– The all-male FTSE board is ‘extinct,’ declared Sky News. The number of women on the board at top UK-listed companies has risen by 50 percent in five years, and there are now no all-male boards in the FTSE 350. The Hampton-Alexander Review, backed by the UK government, said ‘significant progress’ still needs to be made in leadership roles, however, with few women in the highest corporate roles and 16 so-called ‘one and done’ companies – those with only one female representative.
– The Russell 2000 index of smaller US-listed companies was up by more than 47 percent since the start of November, when markets began to shoot higher on vaccine optimism, having advanced 15 percent year to date, according to the Financial Times (paywall). By comparison, the benchmark S&P 500 is up 19.5 percent since November and 4 percent this year. ‘Small caps are having a moment,’ noted the paper.
– Goldman Sachs wants its bankers back at desks as soon as possible, reported The Guardian, with chief executive David Solomon telling a virtual conference that home working did not represent ‘a new normal’ for the firm. ‘That’s a temporary thing. I do think that for a business like ours, which is an innovative, collaborative apprenticeship culture, this is not ideal for us. And it’s not a new normal. It’s an aberration that we’re going to correct as soon as possible,’ the paper quoted him as telling a Credit Suisse-run conference.
– A Covid-19 test provider backed by Jack Ma raised close to $100 mn pre-IPO funding in the first quarter of 2021 and could list as early as this year, according to Nikkei Asia. The latest fundraising by start-up Prenetics, the test provider that helped English football’s Premier League resume matches and which is backed by Ma’s Alibaba Hong Kong Entrepreneurs Fund, will value it between $800 mn and $900 mn.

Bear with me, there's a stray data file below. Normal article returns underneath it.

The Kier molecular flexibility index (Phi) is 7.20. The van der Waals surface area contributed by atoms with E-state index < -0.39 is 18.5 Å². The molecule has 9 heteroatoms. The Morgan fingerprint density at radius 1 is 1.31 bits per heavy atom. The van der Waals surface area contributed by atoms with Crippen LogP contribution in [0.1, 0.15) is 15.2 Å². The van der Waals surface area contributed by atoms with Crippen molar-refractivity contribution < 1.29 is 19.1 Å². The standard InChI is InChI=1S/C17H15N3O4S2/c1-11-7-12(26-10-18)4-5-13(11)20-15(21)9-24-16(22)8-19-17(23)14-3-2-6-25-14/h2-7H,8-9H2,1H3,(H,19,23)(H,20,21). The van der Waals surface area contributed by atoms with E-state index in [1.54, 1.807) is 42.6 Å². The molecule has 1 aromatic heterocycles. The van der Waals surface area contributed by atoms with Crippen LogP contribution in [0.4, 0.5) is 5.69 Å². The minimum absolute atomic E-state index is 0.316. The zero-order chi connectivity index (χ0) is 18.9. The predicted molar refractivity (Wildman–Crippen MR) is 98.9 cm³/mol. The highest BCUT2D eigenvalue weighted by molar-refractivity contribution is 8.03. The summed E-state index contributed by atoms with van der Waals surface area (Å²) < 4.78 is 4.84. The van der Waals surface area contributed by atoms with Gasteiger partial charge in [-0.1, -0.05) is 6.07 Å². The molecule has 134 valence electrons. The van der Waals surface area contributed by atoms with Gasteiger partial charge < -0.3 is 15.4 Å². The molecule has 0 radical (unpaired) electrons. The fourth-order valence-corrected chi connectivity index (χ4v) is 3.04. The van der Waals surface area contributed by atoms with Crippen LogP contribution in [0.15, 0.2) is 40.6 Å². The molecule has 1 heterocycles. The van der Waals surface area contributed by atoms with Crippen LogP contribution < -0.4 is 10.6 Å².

– Norway’s $1.3 tn sovereign wealth fund, the world’s largest, is looking at how to ensure high-quality audits are conducted in the roughly 9,100 companies in which it invests, a top fund official told Reuters. The collapse of German payment firm Wirecard prompted shareholders to call for closer scrutiny and regulators to consider how to improve rules after highlighting how, even with regular audits, accounting issues can go undetected.
– Vanguard topped a list of the world’s largest coal investors, according to the FT (paywall). The world’s second-largest asset manager controls holdings worth $86 bn in companies that produce or burn thermal coal, reported the paper, adding that ‘environmental campaigners complain that the finance industry is more interested in ‘greenwashing’ than addressing the task of decarbonizing society.’
– Outsourcing giant Serco was called out for plans to resume dividend payments after a seven-year interval, reported The Guardian. The company’s profits almost doubled last year, boosted by its £350 mn ($487 mn) contract to run the heavily criticized Covid-19 test-and-trace program for the UK health service. The company said it would be paying out £17 mn in dividends.
– In more Covid-19-related news, vaccine-maker Moderna revealed expected sales of $18.4 bn in 2021, according to CNBC. The firm released its Q4 results this week, also announcing that its chief medical officer, Tal Zaks, will leave the company in late September. Moderna is expecting to produce at least 700 mn Covid-19 vaccine doses this year and up to 1.4 bn in 2022. Pfizer, which also has a vaccine authorized for use in the US, said earlier this month that it expected to sell about $15 bn in doses this year.
– ‘GameStop’s reddit-driven roller-coaster rages on as volume soars,’ wrote Bloomberg as the ‘meme stocks’ sage got a new boost from retail investors, driving the share price up to its highest point since the start of February. ‘Thursday’s rally came as 145 mn GameStop shares changed hands, the most active day for the stock since January 26, and almost three times the volume seen on average over the past month,’ reported Bloomberg.